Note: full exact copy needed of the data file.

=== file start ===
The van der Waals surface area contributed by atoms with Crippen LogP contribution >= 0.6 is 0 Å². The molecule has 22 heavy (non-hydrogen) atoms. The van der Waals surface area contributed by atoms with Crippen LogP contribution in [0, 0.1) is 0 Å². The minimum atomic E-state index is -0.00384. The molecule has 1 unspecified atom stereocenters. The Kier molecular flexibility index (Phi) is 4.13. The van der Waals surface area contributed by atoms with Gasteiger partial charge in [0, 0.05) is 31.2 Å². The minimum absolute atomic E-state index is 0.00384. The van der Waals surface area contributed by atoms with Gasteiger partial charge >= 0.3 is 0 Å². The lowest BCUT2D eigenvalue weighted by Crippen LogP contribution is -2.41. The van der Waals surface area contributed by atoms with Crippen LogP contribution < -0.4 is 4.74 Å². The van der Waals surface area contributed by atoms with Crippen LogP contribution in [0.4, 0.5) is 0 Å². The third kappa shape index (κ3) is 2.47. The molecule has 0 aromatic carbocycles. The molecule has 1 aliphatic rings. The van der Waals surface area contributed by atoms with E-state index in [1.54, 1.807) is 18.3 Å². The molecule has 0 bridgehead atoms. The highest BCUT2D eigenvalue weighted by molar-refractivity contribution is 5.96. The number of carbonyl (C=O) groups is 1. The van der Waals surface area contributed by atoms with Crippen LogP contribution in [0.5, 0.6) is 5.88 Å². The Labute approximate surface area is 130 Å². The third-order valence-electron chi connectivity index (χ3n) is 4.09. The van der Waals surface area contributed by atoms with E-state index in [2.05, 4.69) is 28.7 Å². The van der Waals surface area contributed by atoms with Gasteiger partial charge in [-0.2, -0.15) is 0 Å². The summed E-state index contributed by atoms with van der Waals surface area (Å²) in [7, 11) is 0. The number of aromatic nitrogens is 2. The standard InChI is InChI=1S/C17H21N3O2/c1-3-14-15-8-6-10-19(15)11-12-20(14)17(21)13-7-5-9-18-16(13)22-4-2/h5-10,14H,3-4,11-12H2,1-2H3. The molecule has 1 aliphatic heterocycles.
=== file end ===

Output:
The van der Waals surface area contributed by atoms with Crippen LogP contribution >= 0.6 is 0 Å². The molecule has 22 heavy (non-hydrogen) atoms. The van der Waals surface area contributed by atoms with Crippen LogP contribution in [0, 0.1) is 0 Å². The minimum atomic E-state index is -0.00384. The molecule has 1 unspecified atom stereocenters. The Kier molecular flexibility index (Phi) is 4.13. The van der Waals surface area contributed by atoms with Gasteiger partial charge in [0, 0.05) is 31.2 Å². The minimum absolute atomic E-state index is 0.00384. The van der Waals surface area contributed by atoms with Gasteiger partial charge >= 0.3 is 0 Å². The lowest BCUT2D eigenvalue weighted by Crippen LogP contribution is -2.41. The van der Waals surface area contributed by atoms with Crippen LogP contribution < -0.4 is 4.74 Å². The van der Waals surface area contributed by atoms with Crippen LogP contribution in [0.4, 0.5) is 0 Å². The third kappa shape index (κ3) is 2.47. The molecule has 0 aromatic carbocycles. The molecule has 1 aliphatic rings. The van der Waals surface area contributed by atoms with E-state index in [1.54, 1.807) is 18.3 Å². The molecule has 0 bridgehead atoms. The highest BCUT2D eigenvalue weighted by molar-refractivity contribution is 5.96. The number of carbonyl (C=O) groups is 1. The van der Waals surface area contributed by atoms with Crippen LogP contribution in [0.5, 0.6) is 5.88 Å². The Labute approximate surface area is 130 Å². The third-order valence-electron chi connectivity index (χ3n) is 4.09. The van der Waals surface area contributed by atoms with E-state index in [2.05, 4.69) is 28.7 Å². The van der Waals surface area contributed by atoms with Gasteiger partial charge in [-0.2, -0.15) is 0 Å². The summed E-state index contributed by atoms with van der Waals surface area (Å²) in [7, 11) is 0. The number of aromatic nitrogens is 2. The standard InChI is InChI=1S/C17H21N3O2/c1-3-14-15-8-6-10-19(15)11-12-20(14)17(21)13-7-5-9-18-16(13)22-4-2/h5-10,14H,3-4,11-12H2,1-2H3. The molecule has 1 aliphatic heterocycles.